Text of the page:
By Hanna Grimm
Duke Ph.D. students get a daily up-close look at faculty life at a place like Duke. Many of those students, however, will not begin their careers at a place like Duke. In fact, many might prefer to pursue faculty careers at other types of institutions that are more suited to their interests.
That’s where The Graduate School’s Preparing Future Faculty (PFF) program comes in.
“With PFF, the big goal is to help Ph.D. students who are thinking about becoming faculty explore the range of different institution types and see the culture of those other places and if it’s a fit for them,” said Hugh Crumley, assistant dean for academic affairs at The Graduate School and director of the PFF program.
The program, created in 1993, connects Duke Ph.D. students to faculty mentors at six campuses and introduces them to the broad range of faculty responsibilities and challenges that may arise.
The campuses include an undergraduate, teaching-focused institution (Elon University); a Quaker, liberal arts school (Guilford College), a community college known for its University Transfer Program (Durham Tech); one of the nation’s oldest historically black colleges and universities (North Carolina Central University), a women’s college in Raleigh (Meredith College), and an engineering-heavy, land-grant school (North Carolina State University).
“We got to see what the faculty actually do, and they don’t just teach in a classroom,” fifth-year Chemistry Ph.D. student Bob Carden said. “They have all kinds of other responsibilities between administration and managing research groups, but [seeing] what that looks like at different places helps me to get an idea of what I’ll be looking for.
“I think it is a program that you can really make your own. You choose the amount of time you meet with your mentor. It is really malleable and you are able to get a lot of things out of your experience depending on what your goals are.”
Students earning their Ph.D. at a research-intensive university like Duke might not be aware of other types of institutions, Crumley said, and those institutions have cultures that can be very different from Duke’s. PFF provides students with the credentials to show the job market that not only are they world-class researchers, but also that they are well-trained and understand the missions of different types of schools.
PFF fellows receive a note on their official transcripts signifying their completion of the program. They also get access to potential academic jobs through the National Preparing Future Faculty Office.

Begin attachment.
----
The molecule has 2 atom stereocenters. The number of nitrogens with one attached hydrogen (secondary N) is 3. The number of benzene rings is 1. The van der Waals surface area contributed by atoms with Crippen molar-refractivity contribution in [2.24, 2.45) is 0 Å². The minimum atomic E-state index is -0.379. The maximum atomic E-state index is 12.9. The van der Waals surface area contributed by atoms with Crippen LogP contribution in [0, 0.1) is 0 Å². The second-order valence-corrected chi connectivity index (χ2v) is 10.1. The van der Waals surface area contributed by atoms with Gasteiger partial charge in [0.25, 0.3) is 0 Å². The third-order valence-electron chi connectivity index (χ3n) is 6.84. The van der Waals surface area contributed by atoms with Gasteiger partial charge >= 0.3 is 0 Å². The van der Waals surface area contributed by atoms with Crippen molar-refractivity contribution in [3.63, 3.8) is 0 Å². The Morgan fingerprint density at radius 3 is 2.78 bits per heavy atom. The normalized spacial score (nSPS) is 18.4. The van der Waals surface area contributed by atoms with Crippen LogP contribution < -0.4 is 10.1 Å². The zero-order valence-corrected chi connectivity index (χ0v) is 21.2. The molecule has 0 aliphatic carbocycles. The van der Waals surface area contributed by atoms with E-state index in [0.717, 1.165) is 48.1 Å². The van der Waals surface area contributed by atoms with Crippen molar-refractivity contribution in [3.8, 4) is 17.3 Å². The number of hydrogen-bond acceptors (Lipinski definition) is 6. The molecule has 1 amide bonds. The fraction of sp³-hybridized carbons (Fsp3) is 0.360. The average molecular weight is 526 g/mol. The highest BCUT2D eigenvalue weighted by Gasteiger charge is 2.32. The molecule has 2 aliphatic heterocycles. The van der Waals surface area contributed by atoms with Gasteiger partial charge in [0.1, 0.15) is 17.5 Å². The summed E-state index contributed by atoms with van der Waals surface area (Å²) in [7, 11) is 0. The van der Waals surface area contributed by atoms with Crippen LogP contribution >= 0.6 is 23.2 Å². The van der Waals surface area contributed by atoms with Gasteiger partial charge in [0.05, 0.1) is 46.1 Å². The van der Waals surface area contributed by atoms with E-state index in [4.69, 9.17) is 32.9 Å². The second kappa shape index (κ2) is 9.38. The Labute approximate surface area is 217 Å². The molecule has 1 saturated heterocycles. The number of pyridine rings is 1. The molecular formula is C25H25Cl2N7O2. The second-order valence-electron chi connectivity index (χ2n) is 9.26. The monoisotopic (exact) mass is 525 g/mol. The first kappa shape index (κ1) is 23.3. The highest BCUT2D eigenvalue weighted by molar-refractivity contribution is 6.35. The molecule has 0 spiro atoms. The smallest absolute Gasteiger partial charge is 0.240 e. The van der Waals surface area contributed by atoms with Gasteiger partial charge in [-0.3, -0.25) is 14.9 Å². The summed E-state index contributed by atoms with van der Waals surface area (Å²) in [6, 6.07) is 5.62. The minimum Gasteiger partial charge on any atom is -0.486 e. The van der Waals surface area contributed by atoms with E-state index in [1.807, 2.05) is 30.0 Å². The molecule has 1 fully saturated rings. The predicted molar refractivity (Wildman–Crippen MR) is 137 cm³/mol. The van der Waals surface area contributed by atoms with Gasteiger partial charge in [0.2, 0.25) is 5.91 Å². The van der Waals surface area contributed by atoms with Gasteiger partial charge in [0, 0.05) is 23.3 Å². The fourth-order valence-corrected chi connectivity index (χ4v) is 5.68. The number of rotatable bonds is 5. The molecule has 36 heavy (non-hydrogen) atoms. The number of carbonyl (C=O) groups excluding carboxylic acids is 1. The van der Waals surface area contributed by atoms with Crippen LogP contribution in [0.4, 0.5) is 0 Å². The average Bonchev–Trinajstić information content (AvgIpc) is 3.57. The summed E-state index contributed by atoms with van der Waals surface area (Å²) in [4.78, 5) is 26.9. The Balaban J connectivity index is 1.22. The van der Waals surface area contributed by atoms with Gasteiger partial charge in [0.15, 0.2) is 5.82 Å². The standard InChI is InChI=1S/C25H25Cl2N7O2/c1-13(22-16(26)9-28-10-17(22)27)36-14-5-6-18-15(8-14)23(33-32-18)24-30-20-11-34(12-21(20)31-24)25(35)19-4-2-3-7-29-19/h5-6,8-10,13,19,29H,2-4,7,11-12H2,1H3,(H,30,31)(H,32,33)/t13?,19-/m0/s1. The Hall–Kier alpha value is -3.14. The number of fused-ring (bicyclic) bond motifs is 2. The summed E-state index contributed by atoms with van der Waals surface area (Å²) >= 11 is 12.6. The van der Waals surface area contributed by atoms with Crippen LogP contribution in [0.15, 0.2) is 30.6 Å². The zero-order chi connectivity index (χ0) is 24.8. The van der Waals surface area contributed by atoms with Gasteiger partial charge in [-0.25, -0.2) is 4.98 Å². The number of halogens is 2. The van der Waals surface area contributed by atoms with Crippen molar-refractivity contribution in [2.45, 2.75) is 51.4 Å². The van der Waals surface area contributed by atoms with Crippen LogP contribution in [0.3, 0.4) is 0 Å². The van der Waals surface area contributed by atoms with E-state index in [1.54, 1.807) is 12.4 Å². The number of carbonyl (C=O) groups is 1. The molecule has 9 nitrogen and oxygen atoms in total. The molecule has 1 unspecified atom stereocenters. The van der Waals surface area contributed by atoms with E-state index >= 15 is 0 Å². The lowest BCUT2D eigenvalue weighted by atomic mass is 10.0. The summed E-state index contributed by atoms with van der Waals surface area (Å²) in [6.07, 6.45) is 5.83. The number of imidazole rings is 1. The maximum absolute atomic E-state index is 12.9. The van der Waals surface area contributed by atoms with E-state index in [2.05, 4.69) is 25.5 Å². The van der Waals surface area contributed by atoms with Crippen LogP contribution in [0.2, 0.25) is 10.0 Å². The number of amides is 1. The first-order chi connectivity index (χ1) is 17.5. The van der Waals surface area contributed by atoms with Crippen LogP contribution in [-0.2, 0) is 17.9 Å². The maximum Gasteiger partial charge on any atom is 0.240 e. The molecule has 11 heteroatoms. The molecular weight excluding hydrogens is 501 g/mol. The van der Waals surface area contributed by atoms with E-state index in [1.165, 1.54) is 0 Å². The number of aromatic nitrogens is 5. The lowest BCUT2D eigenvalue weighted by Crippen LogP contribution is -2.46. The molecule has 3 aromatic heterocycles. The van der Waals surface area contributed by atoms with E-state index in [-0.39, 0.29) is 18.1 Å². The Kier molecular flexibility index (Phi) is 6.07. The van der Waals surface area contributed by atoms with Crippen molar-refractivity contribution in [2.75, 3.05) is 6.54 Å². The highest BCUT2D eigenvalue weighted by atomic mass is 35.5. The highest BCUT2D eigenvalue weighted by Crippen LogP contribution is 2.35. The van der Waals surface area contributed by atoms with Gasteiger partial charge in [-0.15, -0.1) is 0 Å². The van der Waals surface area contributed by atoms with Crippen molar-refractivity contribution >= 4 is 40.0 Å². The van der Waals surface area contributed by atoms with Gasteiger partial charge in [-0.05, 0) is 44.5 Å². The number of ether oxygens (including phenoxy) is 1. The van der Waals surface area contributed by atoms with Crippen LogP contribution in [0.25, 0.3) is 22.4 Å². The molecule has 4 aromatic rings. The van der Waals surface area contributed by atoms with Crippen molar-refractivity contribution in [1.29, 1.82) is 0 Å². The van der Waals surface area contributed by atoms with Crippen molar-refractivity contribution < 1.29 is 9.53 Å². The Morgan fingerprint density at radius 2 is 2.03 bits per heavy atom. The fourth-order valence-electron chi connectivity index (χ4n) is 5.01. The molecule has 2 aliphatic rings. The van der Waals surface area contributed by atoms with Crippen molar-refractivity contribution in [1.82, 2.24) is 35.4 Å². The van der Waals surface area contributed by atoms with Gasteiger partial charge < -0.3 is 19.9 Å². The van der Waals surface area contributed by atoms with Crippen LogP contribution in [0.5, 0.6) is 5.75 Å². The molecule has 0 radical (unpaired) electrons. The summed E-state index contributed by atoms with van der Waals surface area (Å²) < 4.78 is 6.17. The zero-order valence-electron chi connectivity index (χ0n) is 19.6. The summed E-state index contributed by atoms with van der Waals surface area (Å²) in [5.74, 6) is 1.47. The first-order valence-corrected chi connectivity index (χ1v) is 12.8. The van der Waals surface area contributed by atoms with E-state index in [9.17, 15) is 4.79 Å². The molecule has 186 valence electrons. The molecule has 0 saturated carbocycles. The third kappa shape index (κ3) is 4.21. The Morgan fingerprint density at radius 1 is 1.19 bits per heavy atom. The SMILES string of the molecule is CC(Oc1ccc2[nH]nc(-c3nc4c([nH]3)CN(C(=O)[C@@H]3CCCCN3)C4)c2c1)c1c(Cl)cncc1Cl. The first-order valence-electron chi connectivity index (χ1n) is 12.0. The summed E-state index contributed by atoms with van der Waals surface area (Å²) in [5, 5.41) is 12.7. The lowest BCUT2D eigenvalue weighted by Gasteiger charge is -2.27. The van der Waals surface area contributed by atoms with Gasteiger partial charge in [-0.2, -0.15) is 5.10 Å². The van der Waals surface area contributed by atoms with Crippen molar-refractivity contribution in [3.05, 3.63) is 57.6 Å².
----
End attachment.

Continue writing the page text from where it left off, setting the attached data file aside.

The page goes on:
The program also lets students ask questions and have conversations that may be more difficult to have at Duke, Crumley added.
“The fellows benefit because they can have candid conversations with people,” he said. “They can ask questions about the real pluses and minuses about being at these other kinds of institutions and be treated not as a subordinate, but as a junior colleague.”
In addition to having a mentor, all of the fellows go on site visits at each of the six campuses, where they attend panels comprised of faculty and students and have dinner with the faculty.
“I found the site visits very informative,” said Karen Messina, a fifth-year Ph.D. student in music. “especially when you are talking about research institutes vs. teaching-focused, and even among teaching-oriented schools there is a lot of variations.”
Experiencing different types of institutions reminds the fellows of the world outside of Duke that can be forgotten by students immersed in their research and departmental work, said Hannah Rogers, a sixth-year Ph.D. student in English.
Fellows also said the program made them feel more informed about what to expect for a career in academia, as well as their choices within the field.
“I have found quite a bit of diversity in terms of what I want to do at an institute of higher education,” Messina said. “Originally, I thought that my focus was just on teaching and I found out that I might actually be interested in some administration work which was not something that I had considered before PFF.”
Sara Maurer, a Ph.D. student in psychology and neuroscience, said the program allowed her to “try out every different situation.”
“When it is time to apply for jobs, my application materials will be stronger because I feel more qualified to know what future employers will be looking for and what I can supply them,” she said.
Rogers said that another benefit of the program was the relationships she formed with the other PFF fellows.
“When you’re in a Ph.D program you are kind of isolated in a lot of ways from everyone else who is not involved in your work, so it was really great to see perspectives from other graduate students at Duke,” she said.